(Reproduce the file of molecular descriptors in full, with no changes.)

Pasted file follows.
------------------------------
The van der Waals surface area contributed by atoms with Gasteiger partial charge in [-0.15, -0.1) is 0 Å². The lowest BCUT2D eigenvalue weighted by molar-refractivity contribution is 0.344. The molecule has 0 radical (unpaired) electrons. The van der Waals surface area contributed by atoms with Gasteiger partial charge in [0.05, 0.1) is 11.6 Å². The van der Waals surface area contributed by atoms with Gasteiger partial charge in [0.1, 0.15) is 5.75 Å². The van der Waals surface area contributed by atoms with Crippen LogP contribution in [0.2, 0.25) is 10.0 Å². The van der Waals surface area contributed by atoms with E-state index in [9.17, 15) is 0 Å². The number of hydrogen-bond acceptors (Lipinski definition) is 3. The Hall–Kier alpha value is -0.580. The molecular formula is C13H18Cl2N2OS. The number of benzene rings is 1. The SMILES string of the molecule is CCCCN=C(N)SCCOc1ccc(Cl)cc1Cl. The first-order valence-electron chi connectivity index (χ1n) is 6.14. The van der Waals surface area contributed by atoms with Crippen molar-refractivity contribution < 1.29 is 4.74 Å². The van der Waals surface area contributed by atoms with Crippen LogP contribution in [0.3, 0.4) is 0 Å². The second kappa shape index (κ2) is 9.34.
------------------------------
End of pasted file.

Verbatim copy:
The van der Waals surface area contributed by atoms with Gasteiger partial charge in [-0.15, -0.1) is 0 Å². The lowest BCUT2D eigenvalue weighted by molar-refractivity contribution is 0.344. The molecule has 0 radical (unpaired) electrons. The van der Waals surface area contributed by atoms with Gasteiger partial charge in [0.05, 0.1) is 11.6 Å². The van der Waals surface area contributed by atoms with Gasteiger partial charge in [0.1, 0.15) is 5.75 Å². The van der Waals surface area contributed by atoms with Crippen LogP contribution in [0.2, 0.25) is 10.0 Å². The van der Waals surface area contributed by atoms with E-state index in [9.17, 15) is 0 Å². The number of hydrogen-bond acceptors (Lipinski definition) is 3. The Hall–Kier alpha value is -0.580. The molecular formula is C13H18Cl2N2OS. The number of benzene rings is 1. The SMILES string of the molecule is CCCCN=C(N)SCCOc1ccc(Cl)cc1Cl. The first-order valence-electron chi connectivity index (χ1n) is 6.14. The van der Waals surface area contributed by atoms with Crippen molar-refractivity contribution < 1.29 is 4.74 Å². The van der Waals surface area contributed by atoms with Crippen LogP contribution in [0.3, 0.4) is 0 Å². The second kappa shape index (κ2) is 9.34.